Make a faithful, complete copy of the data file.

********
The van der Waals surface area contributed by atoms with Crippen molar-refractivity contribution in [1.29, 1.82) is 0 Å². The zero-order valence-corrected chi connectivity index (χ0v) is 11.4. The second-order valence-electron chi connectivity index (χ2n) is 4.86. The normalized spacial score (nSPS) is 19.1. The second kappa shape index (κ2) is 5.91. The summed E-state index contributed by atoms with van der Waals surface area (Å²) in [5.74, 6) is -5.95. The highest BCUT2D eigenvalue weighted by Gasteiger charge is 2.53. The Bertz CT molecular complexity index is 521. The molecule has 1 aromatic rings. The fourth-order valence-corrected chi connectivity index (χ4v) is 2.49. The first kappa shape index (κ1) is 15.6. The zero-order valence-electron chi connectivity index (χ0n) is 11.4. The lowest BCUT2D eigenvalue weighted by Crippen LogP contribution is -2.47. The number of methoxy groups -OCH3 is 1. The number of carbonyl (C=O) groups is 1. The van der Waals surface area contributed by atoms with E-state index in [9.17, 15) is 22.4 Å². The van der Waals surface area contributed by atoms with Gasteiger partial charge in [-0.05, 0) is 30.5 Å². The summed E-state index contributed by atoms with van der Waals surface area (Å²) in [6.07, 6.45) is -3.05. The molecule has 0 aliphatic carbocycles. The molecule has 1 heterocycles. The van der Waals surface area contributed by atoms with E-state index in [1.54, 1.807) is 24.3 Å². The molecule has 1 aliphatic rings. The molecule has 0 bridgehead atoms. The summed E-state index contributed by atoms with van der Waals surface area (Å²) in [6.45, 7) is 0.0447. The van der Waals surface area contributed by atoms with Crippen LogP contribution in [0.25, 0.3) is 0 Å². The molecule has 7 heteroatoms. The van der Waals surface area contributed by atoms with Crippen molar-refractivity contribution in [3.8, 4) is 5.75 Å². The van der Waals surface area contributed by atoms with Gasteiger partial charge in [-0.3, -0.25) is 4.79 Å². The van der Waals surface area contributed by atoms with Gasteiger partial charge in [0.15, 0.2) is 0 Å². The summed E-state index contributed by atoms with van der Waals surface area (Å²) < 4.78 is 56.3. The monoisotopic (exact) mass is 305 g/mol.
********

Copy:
The van der Waals surface area contributed by atoms with Crippen molar-refractivity contribution in [1.29, 1.82) is 0 Å². The zero-order valence-corrected chi connectivity index (χ0v) is 11.4. The second-order valence-electron chi connectivity index (χ2n) is 4.86. The normalized spacial score (nSPS) is 19.1. The second kappa shape index (κ2) is 5.91. The summed E-state index contributed by atoms with van der Waals surface area (Å²) in [5.74, 6) is -5.95. The highest BCUT2D eigenvalue weighted by Gasteiger charge is 2.53. The Bertz CT molecular complexity index is 521. The molecule has 1 aromatic rings. The fourth-order valence-corrected chi connectivity index (χ4v) is 2.49. The first kappa shape index (κ1) is 15.6. The zero-order valence-electron chi connectivity index (χ0n) is 11.4. The lowest BCUT2D eigenvalue weighted by Crippen LogP contribution is -2.47. The number of methoxy groups -OCH3 is 1. The number of carbonyl (C=O) groups is 1. The van der Waals surface area contributed by atoms with E-state index in [9.17, 15) is 22.4 Å². The van der Waals surface area contributed by atoms with Gasteiger partial charge in [-0.05, 0) is 30.5 Å². The summed E-state index contributed by atoms with van der Waals surface area (Å²) in [6.07, 6.45) is -3.05. The molecule has 0 aliphatic carbocycles. The molecule has 1 heterocycles. The van der Waals surface area contributed by atoms with E-state index in [1.54, 1.807) is 24.3 Å². The molecule has 1 aliphatic rings. The molecule has 0 bridgehead atoms. The summed E-state index contributed by atoms with van der Waals surface area (Å²) in [6.45, 7) is 0.0447. The van der Waals surface area contributed by atoms with Crippen LogP contribution in [0.25, 0.3) is 0 Å². The molecule has 7 heteroatoms. The van der Waals surface area contributed by atoms with Crippen molar-refractivity contribution in [3.8, 4) is 5.75 Å². The van der Waals surface area contributed by atoms with Gasteiger partial charge in [-0.3, -0.25) is 4.79 Å². The van der Waals surface area contributed by atoms with Gasteiger partial charge in [0.15, 0.2) is 0 Å². The summed E-state index contributed by atoms with van der Waals surface area (Å²) < 4.78 is 56.3. The monoisotopic (exact) mass is 305 g/mol.